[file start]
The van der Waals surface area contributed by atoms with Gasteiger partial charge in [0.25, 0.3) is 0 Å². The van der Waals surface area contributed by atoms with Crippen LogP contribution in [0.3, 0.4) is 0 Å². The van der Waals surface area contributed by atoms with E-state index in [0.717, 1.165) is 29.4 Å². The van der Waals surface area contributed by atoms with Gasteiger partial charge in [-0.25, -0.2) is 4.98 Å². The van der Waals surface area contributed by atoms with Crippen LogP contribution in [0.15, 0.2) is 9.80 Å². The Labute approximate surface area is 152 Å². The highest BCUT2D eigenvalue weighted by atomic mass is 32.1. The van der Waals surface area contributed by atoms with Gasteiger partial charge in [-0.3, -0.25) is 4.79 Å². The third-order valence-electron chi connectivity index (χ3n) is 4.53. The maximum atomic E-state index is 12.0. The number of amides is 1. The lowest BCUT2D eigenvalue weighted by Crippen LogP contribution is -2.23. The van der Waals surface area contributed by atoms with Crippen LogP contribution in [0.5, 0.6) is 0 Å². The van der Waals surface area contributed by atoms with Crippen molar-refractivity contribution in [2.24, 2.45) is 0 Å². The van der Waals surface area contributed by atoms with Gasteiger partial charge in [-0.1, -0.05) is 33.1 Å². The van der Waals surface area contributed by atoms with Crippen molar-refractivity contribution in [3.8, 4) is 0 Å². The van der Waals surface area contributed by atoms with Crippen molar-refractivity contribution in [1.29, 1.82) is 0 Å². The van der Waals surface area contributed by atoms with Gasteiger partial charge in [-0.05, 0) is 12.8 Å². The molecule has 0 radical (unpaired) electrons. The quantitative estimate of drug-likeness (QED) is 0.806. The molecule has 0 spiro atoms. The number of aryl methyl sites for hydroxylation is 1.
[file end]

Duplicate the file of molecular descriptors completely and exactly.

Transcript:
The van der Waals surface area contributed by atoms with Gasteiger partial charge in [0.25, 0.3) is 0 Å². The van der Waals surface area contributed by atoms with Crippen LogP contribution in [0.3, 0.4) is 0 Å². The van der Waals surface area contributed by atoms with E-state index in [0.717, 1.165) is 29.4 Å². The van der Waals surface area contributed by atoms with Gasteiger partial charge in [-0.25, -0.2) is 4.98 Å². The van der Waals surface area contributed by atoms with Crippen LogP contribution in [0.15, 0.2) is 9.80 Å². The Labute approximate surface area is 152 Å². The highest BCUT2D eigenvalue weighted by atomic mass is 32.1. The van der Waals surface area contributed by atoms with Gasteiger partial charge in [-0.3, -0.25) is 4.79 Å². The third-order valence-electron chi connectivity index (χ3n) is 4.53. The maximum atomic E-state index is 12.0. The number of amides is 1. The lowest BCUT2D eigenvalue weighted by Crippen LogP contribution is -2.23. The van der Waals surface area contributed by atoms with Crippen LogP contribution in [0.5, 0.6) is 0 Å². The van der Waals surface area contributed by atoms with Crippen molar-refractivity contribution in [2.24, 2.45) is 0 Å². The van der Waals surface area contributed by atoms with Gasteiger partial charge in [-0.1, -0.05) is 33.1 Å². The van der Waals surface area contributed by atoms with Crippen molar-refractivity contribution in [3.8, 4) is 0 Å². The van der Waals surface area contributed by atoms with Crippen molar-refractivity contribution in [1.29, 1.82) is 0 Å². The van der Waals surface area contributed by atoms with Gasteiger partial charge in [-0.05, 0) is 12.8 Å². The molecule has 0 radical (unpaired) electrons. The quantitative estimate of drug-likeness (QED) is 0.806. The molecule has 0 spiro atoms. The number of aryl methyl sites for hydroxylation is 1.